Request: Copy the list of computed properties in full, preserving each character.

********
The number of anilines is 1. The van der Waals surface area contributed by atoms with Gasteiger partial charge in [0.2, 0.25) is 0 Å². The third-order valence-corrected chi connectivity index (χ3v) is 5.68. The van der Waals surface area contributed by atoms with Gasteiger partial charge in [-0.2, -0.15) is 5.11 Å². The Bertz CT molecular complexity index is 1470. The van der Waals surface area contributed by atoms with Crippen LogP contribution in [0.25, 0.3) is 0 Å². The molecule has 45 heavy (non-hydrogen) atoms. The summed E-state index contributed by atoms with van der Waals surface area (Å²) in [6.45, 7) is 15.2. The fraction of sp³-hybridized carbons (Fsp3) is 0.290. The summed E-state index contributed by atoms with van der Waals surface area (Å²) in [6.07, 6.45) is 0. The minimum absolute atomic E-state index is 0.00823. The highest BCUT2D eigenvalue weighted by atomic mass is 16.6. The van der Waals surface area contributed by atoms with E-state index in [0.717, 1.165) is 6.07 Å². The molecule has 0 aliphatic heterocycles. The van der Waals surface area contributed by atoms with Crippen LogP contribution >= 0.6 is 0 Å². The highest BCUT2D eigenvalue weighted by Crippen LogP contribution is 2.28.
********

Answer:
The number of anilines is 1. The van der Waals surface area contributed by atoms with Gasteiger partial charge in [0.2, 0.25) is 0 Å². The third-order valence-corrected chi connectivity index (χ3v) is 5.68. The van der Waals surface area contributed by atoms with Gasteiger partial charge in [-0.2, -0.15) is 5.11 Å². The Bertz CT molecular complexity index is 1470. The van der Waals surface area contributed by atoms with Crippen LogP contribution in [0.25, 0.3) is 0 Å². The molecule has 45 heavy (non-hydrogen) atoms. The summed E-state index contributed by atoms with van der Waals surface area (Å²) in [6.45, 7) is 15.2. The fraction of sp³-hybridized carbons (Fsp3) is 0.290. The summed E-state index contributed by atoms with van der Waals surface area (Å²) in [6.07, 6.45) is 0. The minimum absolute atomic E-state index is 0.00823. The highest BCUT2D eigenvalue weighted by atomic mass is 16.6. The van der Waals surface area contributed by atoms with E-state index in [0.717, 1.165) is 6.07 Å². The molecule has 0 aliphatic heterocycles. The van der Waals surface area contributed by atoms with Crippen LogP contribution >= 0.6 is 0 Å². The highest BCUT2D eigenvalue weighted by Crippen LogP contribution is 2.28.